Microsoft boss Steve Ballmer says the software giant must speed up and focus on what customers want. That at least is the gist of two sprawling memos justifying a sweeping restructuring, unveiled on Thursday. Yet the Microsoft organization now looks more complex. And the company is vague about its purpose.
Ballmer is right that the nearly $300 billion Microsoft cannot continue on its current trajectory. The PC market is in free fall. Shipments have dropped for five consecutive quarters, with an 11 percent decline in the second quarter according to figures just released by Gartner. That hasn’t noticeably affected Microsoft yet. It can only be a matter of time, however, until the company’s two cash cows – the Windows operating system and business software like Office, which account for about 80 percent of profit – eventually suffer.
Microsoft was organized into eight divisions based on products such as Windows, Office and Skype. The company’s argument that these distinctions are increasingly artificial has merit. Microsoft’s tablets and smartphones, for example, must combine its software, online services and other offerings into one complete package.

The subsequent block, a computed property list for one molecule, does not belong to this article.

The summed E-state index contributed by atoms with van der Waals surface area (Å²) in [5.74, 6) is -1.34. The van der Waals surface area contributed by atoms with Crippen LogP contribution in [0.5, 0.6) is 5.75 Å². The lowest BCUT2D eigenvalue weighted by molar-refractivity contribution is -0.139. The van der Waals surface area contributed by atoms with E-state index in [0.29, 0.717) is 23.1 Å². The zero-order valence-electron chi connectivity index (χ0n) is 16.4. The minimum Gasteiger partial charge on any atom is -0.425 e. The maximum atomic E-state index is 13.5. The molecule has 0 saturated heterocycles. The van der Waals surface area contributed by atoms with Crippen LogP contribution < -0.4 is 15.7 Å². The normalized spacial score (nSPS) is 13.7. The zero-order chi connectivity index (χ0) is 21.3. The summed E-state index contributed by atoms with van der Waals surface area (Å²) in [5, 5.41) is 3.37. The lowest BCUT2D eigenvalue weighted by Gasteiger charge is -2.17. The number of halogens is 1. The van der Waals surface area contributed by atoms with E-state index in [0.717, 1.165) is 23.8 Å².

So Ballmer is right to rethink reporting lines. The company will now have four engineering areas: operating systems, apps, the cloud, and devices. That sounds a sensible way to organize a tech company. But things deteriorate somewhat from there.
Engineering is just one of eight new so-called functions at Microsoft, the others including the likes of “business development and evangelism” as well as more typical groups like finance and legal. Another group called Dynamics – Microsoft’s enterprise planning software business – will remain separate. Though it may stop silo-like businesses engaging in unnecessary internal competition, the new organization still seems likely to frustrate rather than encourage engineers with smart new ideas.
Moreover, even after nearly 6,000 words across the two missives, it’s not really clear what Microsoft wants to be. Both memos say, in bold type, that Microsoft should create devices and services that “empower people around the globe at home, at work, and on the go, for the activities they value the most.” Ballmer signs off his screed with a “Let’s go.” But where to? If Microsoft can’t clearly define its destination, a confused organizational structure isn’t going to help it get there.